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Your mics and why you like them the most?

Discussion in 'Microphones' started by hondacrxdude13, Nov 3, 2009.

  1. I'm interested in seeing what other peoples favorite mics are and why. I am slowly building my tool kit of recording gear and the more I can have that can be best for certain situations, I'm sure will help me out a bunch. Let me know what you guys think, I'm just curious :)
     
  2. moonbaby

    moonbaby Mmmmmm Well-Known Member

    Well, you can start off by checking out "Mic Closet Recommendations" listed on this section. It was started a few years ago, but it's still valid.

    ALSO: Go to tghe "search", type in "locker" as the query word. Scroll down the page and you'll find "What's in your mic cabinet ?" Check that one out, too.
     
  3. Davedog

    Davedog Distinguished Member

    I have a few mics. I like all of them for various reasons. They all have a use in a recording session. Thats kinda how I came to have the ones I have.

    Some I bought because I had used them in the past. They didnt disappoint me and I knew what I was getting going in.

    Some I bought with research and reputation as well as recommendation from those I could trust. They also have been very useful.

    Some I just 'had to have'. Its like getting that particular car or boat or motorcycle. Theres lots of versions of each, but the one you want to live with and use regularly is usually a very narrow field with ,perhaps, only color and certain equipment being the difference in acceptable choice. For the most part these have become very special.

    A good mic locker must contain a variety of mic types to really be complete. If you are simply stocking up for your own thing, then the range of what does and does not work for you may be a bit narrower than someone who is building a locker for the hire of a studio with a lot of different artists coming through the door. That being said, if you are focusing primarily on certain styles of music, then this can also limit what you will need to cover the music being recorded.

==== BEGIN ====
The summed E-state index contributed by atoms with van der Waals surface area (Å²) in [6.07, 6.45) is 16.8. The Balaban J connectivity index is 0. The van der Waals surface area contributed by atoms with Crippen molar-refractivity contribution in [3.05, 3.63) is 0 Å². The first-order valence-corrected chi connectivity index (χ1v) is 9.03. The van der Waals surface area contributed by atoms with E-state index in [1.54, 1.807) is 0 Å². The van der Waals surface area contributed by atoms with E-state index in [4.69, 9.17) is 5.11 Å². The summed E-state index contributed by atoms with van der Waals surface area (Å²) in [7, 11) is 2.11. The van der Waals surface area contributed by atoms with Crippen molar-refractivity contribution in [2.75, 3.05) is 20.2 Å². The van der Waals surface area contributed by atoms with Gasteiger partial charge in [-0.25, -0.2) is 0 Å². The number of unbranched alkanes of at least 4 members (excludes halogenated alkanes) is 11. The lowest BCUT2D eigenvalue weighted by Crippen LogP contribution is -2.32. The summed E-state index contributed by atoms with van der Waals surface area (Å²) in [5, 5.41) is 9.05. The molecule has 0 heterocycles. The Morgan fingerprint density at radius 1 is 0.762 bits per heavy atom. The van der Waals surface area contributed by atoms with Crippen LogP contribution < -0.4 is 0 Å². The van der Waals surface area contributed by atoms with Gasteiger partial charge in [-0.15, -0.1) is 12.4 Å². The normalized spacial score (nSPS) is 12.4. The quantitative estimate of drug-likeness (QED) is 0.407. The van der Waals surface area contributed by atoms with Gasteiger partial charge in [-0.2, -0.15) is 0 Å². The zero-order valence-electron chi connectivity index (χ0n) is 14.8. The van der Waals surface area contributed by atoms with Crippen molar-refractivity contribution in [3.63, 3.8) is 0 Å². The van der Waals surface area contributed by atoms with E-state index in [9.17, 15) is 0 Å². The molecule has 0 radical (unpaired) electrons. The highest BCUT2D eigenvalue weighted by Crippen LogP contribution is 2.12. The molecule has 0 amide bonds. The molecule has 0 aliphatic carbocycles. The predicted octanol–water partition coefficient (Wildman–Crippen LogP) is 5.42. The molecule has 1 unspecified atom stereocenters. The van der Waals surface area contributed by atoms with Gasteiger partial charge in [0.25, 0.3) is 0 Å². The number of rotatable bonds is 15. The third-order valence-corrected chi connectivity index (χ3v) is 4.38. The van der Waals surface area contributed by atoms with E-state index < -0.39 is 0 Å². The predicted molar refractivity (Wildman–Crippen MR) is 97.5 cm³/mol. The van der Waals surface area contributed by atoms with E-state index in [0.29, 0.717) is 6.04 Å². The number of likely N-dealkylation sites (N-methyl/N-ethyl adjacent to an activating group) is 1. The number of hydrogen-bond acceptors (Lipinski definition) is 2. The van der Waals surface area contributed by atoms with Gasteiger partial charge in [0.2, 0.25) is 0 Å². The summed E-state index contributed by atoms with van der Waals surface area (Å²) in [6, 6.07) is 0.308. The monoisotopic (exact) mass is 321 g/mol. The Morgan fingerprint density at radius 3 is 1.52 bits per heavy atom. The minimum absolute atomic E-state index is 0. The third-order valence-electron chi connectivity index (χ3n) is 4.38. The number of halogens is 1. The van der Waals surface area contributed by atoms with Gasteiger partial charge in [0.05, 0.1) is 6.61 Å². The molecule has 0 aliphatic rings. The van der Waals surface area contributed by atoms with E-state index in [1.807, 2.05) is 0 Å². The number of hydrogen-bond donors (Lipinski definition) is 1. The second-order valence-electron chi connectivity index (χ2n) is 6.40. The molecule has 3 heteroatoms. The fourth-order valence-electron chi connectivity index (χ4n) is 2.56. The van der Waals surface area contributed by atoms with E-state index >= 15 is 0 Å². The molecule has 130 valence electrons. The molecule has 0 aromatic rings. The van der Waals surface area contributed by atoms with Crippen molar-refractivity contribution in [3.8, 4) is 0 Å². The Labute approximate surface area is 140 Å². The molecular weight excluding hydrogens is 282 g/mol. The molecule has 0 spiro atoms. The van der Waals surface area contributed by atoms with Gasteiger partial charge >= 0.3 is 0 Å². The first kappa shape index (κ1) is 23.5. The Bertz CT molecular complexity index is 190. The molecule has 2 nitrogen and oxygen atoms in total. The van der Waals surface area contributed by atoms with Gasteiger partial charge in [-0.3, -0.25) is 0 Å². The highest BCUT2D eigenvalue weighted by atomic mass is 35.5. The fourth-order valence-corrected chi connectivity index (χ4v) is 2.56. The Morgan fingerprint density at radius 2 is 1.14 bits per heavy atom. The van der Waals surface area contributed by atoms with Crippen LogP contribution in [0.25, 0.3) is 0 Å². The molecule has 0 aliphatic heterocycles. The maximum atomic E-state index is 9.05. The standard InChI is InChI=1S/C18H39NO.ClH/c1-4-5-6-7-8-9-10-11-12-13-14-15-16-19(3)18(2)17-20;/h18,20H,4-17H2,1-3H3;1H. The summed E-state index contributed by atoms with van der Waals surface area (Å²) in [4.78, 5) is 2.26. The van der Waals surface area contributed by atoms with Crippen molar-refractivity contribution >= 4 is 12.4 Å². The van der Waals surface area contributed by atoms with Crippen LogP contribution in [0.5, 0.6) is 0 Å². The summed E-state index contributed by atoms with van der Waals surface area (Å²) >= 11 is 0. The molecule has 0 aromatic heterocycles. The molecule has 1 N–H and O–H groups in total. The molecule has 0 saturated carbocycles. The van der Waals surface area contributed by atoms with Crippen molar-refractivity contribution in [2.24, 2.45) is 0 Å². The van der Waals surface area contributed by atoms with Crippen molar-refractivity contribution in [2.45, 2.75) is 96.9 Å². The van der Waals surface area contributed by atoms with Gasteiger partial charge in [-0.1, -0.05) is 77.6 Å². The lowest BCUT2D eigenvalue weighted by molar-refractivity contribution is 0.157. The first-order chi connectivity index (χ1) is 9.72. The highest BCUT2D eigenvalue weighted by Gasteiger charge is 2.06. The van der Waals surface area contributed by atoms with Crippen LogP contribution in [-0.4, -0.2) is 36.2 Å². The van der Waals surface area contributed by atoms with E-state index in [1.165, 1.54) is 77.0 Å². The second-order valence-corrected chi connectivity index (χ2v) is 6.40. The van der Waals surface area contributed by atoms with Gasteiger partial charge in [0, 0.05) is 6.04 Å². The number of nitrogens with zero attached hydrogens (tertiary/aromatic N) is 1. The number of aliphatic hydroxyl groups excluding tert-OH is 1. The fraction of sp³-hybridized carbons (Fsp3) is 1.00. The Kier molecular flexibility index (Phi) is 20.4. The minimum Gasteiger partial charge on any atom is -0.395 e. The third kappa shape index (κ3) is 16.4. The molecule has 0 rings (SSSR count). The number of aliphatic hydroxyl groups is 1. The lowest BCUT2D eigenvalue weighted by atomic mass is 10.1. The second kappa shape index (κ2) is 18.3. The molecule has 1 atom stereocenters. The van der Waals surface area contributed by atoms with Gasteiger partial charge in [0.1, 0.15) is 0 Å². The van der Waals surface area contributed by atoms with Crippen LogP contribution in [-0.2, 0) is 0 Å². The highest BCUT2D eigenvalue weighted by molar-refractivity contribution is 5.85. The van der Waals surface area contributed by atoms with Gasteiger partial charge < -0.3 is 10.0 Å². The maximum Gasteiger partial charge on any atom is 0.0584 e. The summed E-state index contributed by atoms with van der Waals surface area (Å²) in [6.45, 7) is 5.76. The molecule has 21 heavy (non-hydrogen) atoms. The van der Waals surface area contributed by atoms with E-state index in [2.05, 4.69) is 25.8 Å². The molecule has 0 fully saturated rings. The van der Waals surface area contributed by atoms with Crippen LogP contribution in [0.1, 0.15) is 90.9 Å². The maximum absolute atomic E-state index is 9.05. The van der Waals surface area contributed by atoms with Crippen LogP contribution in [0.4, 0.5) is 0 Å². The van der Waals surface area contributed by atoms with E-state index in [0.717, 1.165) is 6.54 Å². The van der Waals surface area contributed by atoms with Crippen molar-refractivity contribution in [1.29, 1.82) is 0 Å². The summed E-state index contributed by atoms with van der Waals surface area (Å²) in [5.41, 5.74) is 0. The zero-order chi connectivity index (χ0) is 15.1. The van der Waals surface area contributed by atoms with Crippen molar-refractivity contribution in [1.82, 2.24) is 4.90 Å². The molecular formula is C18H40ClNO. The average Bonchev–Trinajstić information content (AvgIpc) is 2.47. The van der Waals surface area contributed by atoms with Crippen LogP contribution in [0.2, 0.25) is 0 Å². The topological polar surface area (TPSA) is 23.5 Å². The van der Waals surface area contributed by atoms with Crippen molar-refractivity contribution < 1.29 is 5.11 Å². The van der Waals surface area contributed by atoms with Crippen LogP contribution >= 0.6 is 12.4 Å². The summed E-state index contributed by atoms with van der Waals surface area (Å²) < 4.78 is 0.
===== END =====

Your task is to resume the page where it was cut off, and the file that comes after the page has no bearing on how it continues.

Without getting into brands, I have a short list of mic types that can complete a locker and give a studio owner/operator a good selection of tools to work with. These are very general and are mostly a reflection of the sticky at the top of this page.

    1. A couple of good quality primary vocal mics. These can be condenser or dynamic or ribbon, but either way, you should spend the majority of your budget on these. The reason is mostly to do with the varieties in the human voice as no two are going to be alike. So quality is imperative here. A quality capture of whoever or whatever, vocally, can go a long ways towards a quality recording .

    2. Instrument mics. Again, dynamic or condenser and ribbon will also work well. This is where the scope of the type of work you intend to pursue will determine what you will have as tools for this. If you do a lot of acoustic instrumentation, then a pair of good small diaphram condensers is in order. Choosing these is a personal thing, but I recommend getting mics that, while being able to reproduce the dynamics and overtones of many different types of acoustic instruments, also remain fairly neutral in their tonal range. Unless you are choosing for only your instruments in which case you can find something that fits your own instruments to a tee. Price in these cases is not always the determining factor. Also, you will want basic dynamics for amplified instruments. There are several to choose from and, as has been discussed to death, they all seem to able to do the job without exception. If you do a lot of horns then a large diaphram dynamic may be just what is needed to provide the best tool. It should be noted that many of these dynamics in particular have the ability to perform several different functions with considerable ease. Its always good to have a crossover tool that you can use for anything that you need.

    3. Drum mics. A dedicated set that will work with any kit that comes through the door is something that makes an engineers job so much easier. There are so many kits out there today that are voiced to this function. And there are the tried and true selections that need no introduction here. While many opinions revolve around the 'best and worst' for this as well as types of kits and styles of music, I have yet to find a kit or a style that couldnt be properly presented with these 'standard' choices for drums. Again it becomes a matter of choice for the recordist and is usually based on prior experience in this situation.

    4. I only add this as an aside to the basics. And that is specialty mics. It can be a moving coil that came from a cheap tape recorder kit or the coolest dual ribbon mega mic made, but these are what I like to refer to as character mics and sometimes these are the glue to puts the recording into the next level by simply adding a signature sound to one or more parts of the piece. Season to taste and budget.
     

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